Apartment building planned for closed Bay Area movie theater

Berkeley’s California Theatre, a beloved 107-year-old movie theater that was permanently closed in October, could be made into a 15-story mixed-use apartment building catering to students.

Rhode Island-based developer Gilbane submitted a pre-application on July 28 that proposed turning the building into 214 housing units with a live theater space, the San Francisco Business Times reported. The project would be “student-oriented,” with 22 units reserved for households making between 30% and 50% of the area’s median income.

“Our student housing developments are based on student and/or university input, which revolves around creating residences that offer both comfort and community,” Gilbane’s website says of its student housing projects.

The company told Berkeleyside in May that the project will retain and restore the theater’s iconic facade and neon marquee, which new apartments will be built behind. This decision was made after Berkeley’s Landmarks Preservation Commission voted to landmark those parts of the theatre. The landmark status does not apply to the rest of the building, which allows Gilbane’s developments to move forward.

The theater was shuttered at the start of the pandemic, and its permanent closure was confirmed last October. It was owned by the Hollywood-based chain Landmark Theaters prior to closing.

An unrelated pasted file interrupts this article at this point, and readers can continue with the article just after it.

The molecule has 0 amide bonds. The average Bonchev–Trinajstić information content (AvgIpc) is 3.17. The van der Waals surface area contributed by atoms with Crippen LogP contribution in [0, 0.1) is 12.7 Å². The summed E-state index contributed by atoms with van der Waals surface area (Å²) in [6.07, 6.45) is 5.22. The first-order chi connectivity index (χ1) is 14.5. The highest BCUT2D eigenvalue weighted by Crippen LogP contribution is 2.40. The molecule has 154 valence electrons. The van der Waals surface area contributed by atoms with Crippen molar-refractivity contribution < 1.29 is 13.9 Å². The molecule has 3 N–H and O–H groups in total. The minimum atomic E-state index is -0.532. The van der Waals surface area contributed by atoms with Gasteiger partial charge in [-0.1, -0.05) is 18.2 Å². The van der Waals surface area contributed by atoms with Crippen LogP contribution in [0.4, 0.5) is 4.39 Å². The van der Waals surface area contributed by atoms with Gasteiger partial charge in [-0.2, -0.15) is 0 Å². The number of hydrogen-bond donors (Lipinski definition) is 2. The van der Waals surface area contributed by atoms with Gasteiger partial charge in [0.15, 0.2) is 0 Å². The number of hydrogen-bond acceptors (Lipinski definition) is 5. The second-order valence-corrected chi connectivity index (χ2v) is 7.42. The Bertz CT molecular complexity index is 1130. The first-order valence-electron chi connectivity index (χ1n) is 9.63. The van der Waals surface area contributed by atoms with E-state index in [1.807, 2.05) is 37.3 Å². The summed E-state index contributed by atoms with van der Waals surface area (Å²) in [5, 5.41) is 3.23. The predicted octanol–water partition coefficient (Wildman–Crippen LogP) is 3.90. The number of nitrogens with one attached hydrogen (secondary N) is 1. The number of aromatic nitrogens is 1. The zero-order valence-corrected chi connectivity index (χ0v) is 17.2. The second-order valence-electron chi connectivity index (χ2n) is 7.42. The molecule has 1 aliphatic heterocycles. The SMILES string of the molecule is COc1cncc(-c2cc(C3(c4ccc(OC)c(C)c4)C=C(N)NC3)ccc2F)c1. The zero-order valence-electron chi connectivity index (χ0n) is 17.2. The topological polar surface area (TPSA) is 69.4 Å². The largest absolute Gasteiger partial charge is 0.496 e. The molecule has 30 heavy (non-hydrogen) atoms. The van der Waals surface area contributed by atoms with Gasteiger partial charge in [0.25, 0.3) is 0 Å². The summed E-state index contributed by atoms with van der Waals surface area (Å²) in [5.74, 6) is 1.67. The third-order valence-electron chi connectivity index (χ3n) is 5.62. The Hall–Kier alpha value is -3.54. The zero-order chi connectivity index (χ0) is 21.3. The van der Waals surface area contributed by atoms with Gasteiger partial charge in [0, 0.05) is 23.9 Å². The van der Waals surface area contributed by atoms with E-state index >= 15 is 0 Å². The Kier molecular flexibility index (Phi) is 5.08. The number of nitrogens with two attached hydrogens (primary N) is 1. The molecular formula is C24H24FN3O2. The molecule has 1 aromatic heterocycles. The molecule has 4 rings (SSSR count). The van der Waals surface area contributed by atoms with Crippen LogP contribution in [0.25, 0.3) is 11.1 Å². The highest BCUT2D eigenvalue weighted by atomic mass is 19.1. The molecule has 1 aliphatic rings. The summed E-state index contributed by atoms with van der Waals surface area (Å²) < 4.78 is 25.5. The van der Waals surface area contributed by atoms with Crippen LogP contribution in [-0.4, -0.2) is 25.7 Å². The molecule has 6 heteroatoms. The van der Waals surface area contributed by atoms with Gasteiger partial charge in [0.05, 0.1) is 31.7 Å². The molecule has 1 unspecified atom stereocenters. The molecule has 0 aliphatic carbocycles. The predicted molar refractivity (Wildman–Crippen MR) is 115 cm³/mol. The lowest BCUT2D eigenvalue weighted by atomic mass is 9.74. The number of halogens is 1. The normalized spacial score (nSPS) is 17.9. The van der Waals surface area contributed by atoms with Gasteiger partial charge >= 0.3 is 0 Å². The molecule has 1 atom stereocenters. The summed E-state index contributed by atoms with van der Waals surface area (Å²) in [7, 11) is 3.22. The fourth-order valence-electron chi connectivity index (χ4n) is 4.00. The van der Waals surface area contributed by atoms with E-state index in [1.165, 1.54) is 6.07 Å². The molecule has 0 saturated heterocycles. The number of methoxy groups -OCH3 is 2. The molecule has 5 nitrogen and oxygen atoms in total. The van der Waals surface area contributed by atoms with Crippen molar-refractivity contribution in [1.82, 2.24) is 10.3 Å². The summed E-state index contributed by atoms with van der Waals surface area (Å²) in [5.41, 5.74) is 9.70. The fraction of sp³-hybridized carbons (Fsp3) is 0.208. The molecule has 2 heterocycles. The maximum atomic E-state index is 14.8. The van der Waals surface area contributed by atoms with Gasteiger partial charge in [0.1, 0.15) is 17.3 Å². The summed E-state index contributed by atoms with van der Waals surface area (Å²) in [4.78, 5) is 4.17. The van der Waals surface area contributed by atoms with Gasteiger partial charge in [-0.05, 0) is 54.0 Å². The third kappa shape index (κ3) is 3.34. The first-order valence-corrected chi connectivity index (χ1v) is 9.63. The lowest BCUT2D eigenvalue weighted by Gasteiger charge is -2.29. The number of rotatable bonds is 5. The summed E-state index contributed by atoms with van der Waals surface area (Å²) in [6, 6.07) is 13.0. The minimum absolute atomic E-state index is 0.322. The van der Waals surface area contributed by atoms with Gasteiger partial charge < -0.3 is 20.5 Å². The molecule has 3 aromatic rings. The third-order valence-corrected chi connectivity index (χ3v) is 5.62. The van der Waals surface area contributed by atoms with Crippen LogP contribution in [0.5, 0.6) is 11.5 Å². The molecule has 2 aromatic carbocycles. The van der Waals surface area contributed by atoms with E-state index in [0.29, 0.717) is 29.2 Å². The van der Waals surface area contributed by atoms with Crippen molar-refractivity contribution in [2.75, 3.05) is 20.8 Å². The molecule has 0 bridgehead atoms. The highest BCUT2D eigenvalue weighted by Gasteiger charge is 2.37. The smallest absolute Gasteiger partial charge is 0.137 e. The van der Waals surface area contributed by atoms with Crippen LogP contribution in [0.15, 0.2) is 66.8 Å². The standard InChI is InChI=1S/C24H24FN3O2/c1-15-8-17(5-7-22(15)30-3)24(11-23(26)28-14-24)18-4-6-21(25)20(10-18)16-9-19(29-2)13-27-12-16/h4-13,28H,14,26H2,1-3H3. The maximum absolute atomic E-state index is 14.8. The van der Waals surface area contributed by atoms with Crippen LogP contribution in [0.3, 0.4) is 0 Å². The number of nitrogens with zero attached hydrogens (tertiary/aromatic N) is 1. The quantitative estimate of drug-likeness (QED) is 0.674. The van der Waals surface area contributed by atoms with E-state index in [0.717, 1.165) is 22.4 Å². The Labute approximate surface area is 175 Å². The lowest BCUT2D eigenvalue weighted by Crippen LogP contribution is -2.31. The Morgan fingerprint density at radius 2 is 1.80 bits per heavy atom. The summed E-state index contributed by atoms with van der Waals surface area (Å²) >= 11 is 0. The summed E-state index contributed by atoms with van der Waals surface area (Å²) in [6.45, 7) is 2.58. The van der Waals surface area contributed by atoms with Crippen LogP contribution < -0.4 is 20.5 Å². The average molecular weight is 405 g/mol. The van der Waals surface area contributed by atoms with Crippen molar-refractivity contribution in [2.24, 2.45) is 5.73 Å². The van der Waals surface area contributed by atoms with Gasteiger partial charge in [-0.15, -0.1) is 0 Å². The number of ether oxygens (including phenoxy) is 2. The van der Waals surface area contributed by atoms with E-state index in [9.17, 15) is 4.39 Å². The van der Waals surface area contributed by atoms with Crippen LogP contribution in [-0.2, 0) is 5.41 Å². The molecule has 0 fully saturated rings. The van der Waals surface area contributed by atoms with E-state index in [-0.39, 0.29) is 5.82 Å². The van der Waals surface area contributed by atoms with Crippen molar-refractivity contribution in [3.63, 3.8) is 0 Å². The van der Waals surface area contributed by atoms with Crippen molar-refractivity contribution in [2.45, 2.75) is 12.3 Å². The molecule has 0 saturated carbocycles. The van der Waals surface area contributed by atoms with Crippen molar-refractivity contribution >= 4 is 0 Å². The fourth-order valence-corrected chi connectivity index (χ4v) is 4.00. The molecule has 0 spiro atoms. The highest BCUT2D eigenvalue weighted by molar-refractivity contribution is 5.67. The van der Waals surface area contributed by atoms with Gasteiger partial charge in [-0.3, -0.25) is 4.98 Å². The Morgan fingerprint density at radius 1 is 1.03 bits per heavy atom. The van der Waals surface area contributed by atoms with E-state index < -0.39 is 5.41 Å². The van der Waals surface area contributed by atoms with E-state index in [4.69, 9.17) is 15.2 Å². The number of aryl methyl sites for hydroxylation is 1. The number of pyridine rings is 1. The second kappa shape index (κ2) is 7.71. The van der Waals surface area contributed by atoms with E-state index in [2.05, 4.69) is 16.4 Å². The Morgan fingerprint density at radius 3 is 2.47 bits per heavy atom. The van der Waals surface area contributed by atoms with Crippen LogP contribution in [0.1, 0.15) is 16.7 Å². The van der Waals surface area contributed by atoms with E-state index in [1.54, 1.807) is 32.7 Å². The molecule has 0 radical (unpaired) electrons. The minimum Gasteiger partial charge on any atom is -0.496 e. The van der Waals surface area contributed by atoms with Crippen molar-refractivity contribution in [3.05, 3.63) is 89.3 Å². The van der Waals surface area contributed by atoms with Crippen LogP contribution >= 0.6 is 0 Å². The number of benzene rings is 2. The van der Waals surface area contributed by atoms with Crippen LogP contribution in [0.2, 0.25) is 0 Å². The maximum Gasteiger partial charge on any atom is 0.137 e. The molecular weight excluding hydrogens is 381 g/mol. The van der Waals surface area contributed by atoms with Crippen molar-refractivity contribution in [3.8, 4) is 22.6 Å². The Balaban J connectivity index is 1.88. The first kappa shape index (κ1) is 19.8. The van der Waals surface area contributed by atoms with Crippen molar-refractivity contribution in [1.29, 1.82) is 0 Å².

At 600 seats, the theater — known by regulars as The Cal — was the largest indoor auditorium in downtown Berkeley.

“It’s a beautiful building, and deserves to be preserved as a movie theater. I don’t see how they could turn it into anything else,” Dale Sophiea, a manager at the theater from 1998 to 2016, previously told SFGATE.

Friends of the California Theatre, a group that objects to the building’s redevelopment, posted in a statement that despite being disappointed, a “good note” among the changes is Gilbane’s plans to work with a nonprofit performing arts consortium to create space in the building for live performance and film.

SFGATE culture reporter Amanda Bartlett contributed to this report.

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